By Dave Andrusko
Fifty-three members of the House of Representatives have sent a letter to the FDA warning against acceding to Planned Parenthood’s request to remove restrictions on the use of the abortifacient, mifepristone, the first of two drugs that make up “medication [chemical] abortions” technique.
There is added urgency not only because of pressure from Planned Parenthood and other pro-abortion officials, but also because the FDA has approved a generic version of mifepristone marked by GenBioPro. Previously, mifepristone has only been marketed by Danco under the brand named Mifeprex.
As NRL News Today has written in dozens of posts and the 53 Members of the House highlighted in their letter to Norman Sharpless, M.D., FDA’s Acting Commissioner, “The use of mifepristone as a method to kill unborn babies has increased despite its proven health risks to women, and we are concerned that having this drug more readily available will have deeply troubling results.”
The object in Planned Parenthood’s cross-hairs is the requirement that mifepristone is subject to a Risk Evaluation and Mitigation Strategy. REMS are imposed by the Food and Drug Administration “for medications with seriously health concerns.”
Anna North, writing for Vox explained, “Under the REMS, the drug can’t be dispensed at a pharmacy like other medications (including its counterpart, misoprostol). It can only be provided by a doctor or other clinician who has gone through a special certification process.”
Planned Parenthood, of course, ignores all the evidence of thousands of complications and at least 24 deaths (just in the U.S.) in their haste to expand its use and eliminate the REMS for mifepristone. Here’s more from North’s story:
Abortion-rights advocates agree that the FDA requirements could limit the impact the GenBioPro pill will have. “While the generic form of mifepristone is important and long overdue, the real barrier to accessing medication abortion, especially for those living in rural and medically underserved areas, is the FDA’s unnecessary restrictions on how mifepristone is dispensed,” said June Gupta, director of medical standards at Planned Parenthood Federation of America, in a statement to Vox.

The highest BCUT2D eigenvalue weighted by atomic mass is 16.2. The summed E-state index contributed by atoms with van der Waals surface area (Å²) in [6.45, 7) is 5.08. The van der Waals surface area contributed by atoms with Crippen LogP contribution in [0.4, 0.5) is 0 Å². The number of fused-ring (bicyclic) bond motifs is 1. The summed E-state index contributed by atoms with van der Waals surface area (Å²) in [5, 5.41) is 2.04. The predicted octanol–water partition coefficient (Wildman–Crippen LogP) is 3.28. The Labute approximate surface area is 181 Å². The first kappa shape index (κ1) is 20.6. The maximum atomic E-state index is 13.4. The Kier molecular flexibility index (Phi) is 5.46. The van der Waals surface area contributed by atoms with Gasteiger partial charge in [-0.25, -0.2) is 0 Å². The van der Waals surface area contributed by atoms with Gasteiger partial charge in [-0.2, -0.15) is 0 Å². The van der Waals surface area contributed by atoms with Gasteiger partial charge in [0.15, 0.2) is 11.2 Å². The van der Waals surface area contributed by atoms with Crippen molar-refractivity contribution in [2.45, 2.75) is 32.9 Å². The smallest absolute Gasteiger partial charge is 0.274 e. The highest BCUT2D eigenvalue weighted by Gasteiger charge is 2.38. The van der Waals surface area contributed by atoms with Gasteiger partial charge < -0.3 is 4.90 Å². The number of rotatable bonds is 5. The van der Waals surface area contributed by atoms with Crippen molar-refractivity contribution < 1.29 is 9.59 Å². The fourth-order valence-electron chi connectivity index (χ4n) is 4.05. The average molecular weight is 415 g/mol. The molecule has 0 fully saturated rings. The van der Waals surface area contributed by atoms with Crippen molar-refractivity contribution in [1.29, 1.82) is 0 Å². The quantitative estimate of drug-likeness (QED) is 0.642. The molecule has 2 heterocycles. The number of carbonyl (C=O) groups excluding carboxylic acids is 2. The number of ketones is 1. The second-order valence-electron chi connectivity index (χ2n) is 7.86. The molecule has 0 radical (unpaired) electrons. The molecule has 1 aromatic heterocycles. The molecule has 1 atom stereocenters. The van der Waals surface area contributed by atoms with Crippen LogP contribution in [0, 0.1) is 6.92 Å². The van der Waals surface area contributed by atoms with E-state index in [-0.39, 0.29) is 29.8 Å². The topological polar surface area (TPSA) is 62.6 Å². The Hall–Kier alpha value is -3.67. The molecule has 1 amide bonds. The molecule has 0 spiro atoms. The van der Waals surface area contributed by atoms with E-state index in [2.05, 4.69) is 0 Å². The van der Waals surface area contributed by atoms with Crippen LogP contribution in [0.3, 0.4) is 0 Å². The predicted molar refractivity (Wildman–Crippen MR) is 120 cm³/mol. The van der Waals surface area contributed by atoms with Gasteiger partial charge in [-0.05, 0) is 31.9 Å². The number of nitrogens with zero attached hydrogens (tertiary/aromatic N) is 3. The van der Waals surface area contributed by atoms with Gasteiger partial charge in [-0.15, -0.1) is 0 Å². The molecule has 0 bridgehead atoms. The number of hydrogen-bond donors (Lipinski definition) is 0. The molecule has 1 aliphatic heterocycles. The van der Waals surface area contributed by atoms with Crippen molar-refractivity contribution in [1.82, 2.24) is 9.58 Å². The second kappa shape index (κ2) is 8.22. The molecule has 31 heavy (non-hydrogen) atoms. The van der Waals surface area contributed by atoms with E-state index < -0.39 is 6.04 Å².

But the letter from the 53 Members of the House makes clear
“We vigorously opposed calls by Planned Parenthood and other pro-abortion advocates to remove the REMS for mifepristone. Allowing the drug to be available without medical supervision will have dire consequences for women and children.”
Here is the section of the letter that outlines the dangers and is very important to read:
According to one study, women who have chemical abortions experience roughly four times the rate of adverse events as women whose babies are surgically aborted. Although complete data is not available, the FDA reports the rate of adverse events that, since mifepristone was first approved on September 28, 2000, twenty-four women have died and thousands of women have experienced adverse events. These include hospitalization, blood loss requiring a transfusion, severe or fatal infection, or ruptured ectopic pregnancies.
Even though the REMS requires a provider who dispenses mifepristone to test for ectopic pregnancy, the FDA reports that at least 97 women with ectopic pregnancies have been given mifepristone; at least two women died from ruptured ectopic pregnancy. According to one study, an incomplete abortion can happen at least up to 10 percent of the time during chemical abortions and the risk increases after the 9th week of pregnancy.
The lawmakers have asked for a meeting with Acting FDA Commissioner Sharpless to discuss the matter further by October 1.